Foreman - Cutters

The Foreman of the Cutters probably had supervisory responsibility for a portion of the drawing and cutting room operations.  In this process the strips of silver from the draw table were processed to .  These strips were then used to cut out blanks to later be made into planchets for coining.  (David McDonald)

Foreman - Machine Shop

The Foreman of the Machine Shop had responsibility for oversight of running equipment such as steam engines and other mechanical apparatus.  An in-depth knowledge of Mint processes  as well as the equipment was needed and this would have been one of the more senior positions.  (Ange Palms)

Foreman - Melter's  Department

The Foreman of the Melter's Department had one of the most physically demanding jobs in the Mint.  Assuming that the Foreman worked along side the other workers this was backbreaking work in significant heat.  It seems to us that it would not have been fun nor sought after.  (Andrew Rostrop)

Foreman - Mills

The Foreman of the Mills had to oversee the upending process whereby the blanks were processed to give them a uniform diameter and a slightly raised edge.  This was one of the critical steps in the finial processing of blanks into planchets.  (John W. Donnellan)

Foreman - Rolling Room

The Foreman of the Rolling Room had supervisory responsibility for a step in the process where ingots were processed through a series of rollers to reduce their thickness.  In this room long strips of silver were pulled through a series of breakdown rollers until the thickness reached a per-specified tolerance approximately equal to the desired coin thickness.  These strips were then processed through the drawbench to produce the final thickness needed to cut blanks.  (John McCue)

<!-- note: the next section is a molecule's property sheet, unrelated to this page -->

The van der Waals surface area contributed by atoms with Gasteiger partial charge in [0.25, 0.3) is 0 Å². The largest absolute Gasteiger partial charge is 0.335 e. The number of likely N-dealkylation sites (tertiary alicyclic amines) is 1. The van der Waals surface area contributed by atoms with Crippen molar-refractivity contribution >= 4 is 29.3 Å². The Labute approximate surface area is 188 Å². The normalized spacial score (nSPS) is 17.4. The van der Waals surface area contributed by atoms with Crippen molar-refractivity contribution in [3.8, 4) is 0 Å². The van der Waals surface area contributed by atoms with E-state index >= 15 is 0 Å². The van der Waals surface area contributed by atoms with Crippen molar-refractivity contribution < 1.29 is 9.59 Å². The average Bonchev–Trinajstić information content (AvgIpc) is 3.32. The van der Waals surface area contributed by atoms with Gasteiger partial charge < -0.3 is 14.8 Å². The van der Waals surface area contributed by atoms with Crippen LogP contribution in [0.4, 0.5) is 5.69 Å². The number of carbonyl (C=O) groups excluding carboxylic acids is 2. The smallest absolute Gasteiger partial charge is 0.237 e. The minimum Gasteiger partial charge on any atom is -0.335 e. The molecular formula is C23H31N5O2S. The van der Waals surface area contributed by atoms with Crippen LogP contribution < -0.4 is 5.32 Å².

Forewoman - Adjusters

The Forewoman of the Adjusters had the only female supervisory position in the Mint.  Perhaps this seemed appropriate because all the Adjusters were women.  She would have overseen the operations where blanks were either culled as under weight, or filed slightly to reduce their weight to the prescribed, regulated weight.  (Clementine Cahn)









Machinists were responsible for building and repairing all Mint equipment and assisted the engineers with regard to the power systems and steam engines.  They were expected to prepare design drawings and then build the specific device, or to design replacement parts for presses and other equipment.  They also operated the metal lathes that cut die shanks to size when necessary and at Philadelphia they performed intermediate and final cutting of medals.  (Andrew J. Black and Aleck S. Hebert)

Melter and Refiner

The Melter and Refiner was a management job with considerable responsibility since his department had to create the bars that were used later in manufacturing coins.  The results of his work, or his work product, were delivered to the Coiner's Department.  When one considers the volume of coins produced you understand just how critical this job was to the overall operation of the Mint.  Since the Assayer could condemn ingots, planchets, and coins for poor or improper content accuracy was imperative for an effective operation.


This was a position with some significant management responsibility because of the varied nature of the jobs.  There was also considerable danger in most of the operations from heat, fire, and weight of product.  (M. F. Bonzano)


The Messenger's job is likely nothing more than implied by the title.  We assume this was a "runner," that is someone who delivered messages internally and externally to the Mint.  There were no phones, email, messaging, or other forms of communication other than written or spoken.  Messengers also delivered paper currency and sometimes coins to local banks, the Customs House and Sub-Treasury.  (William Webb)





At 70,000 square feet and heavy equipment always running, there was probably something that needed to be painted every day.  So it is not surprising that there was an employee designated for this position.  In all likelihood this was a shared resource and therefore assigned to the General Department.


Painting was one of the few means available for protecting wood and metal from water and insect damage.  This was especially important in the New Orleans climate.  Paint had a high lead content and painters usually died early from kidney disease and alcoholism.  (John Johnson)



Record Clerk

The Record Clerk was responsible for filing documents and other records, and retrieving them as needed.  The position was usually combined with other responsibilities except at the Philadelphia Mint and Head Quarters.  (George Drury)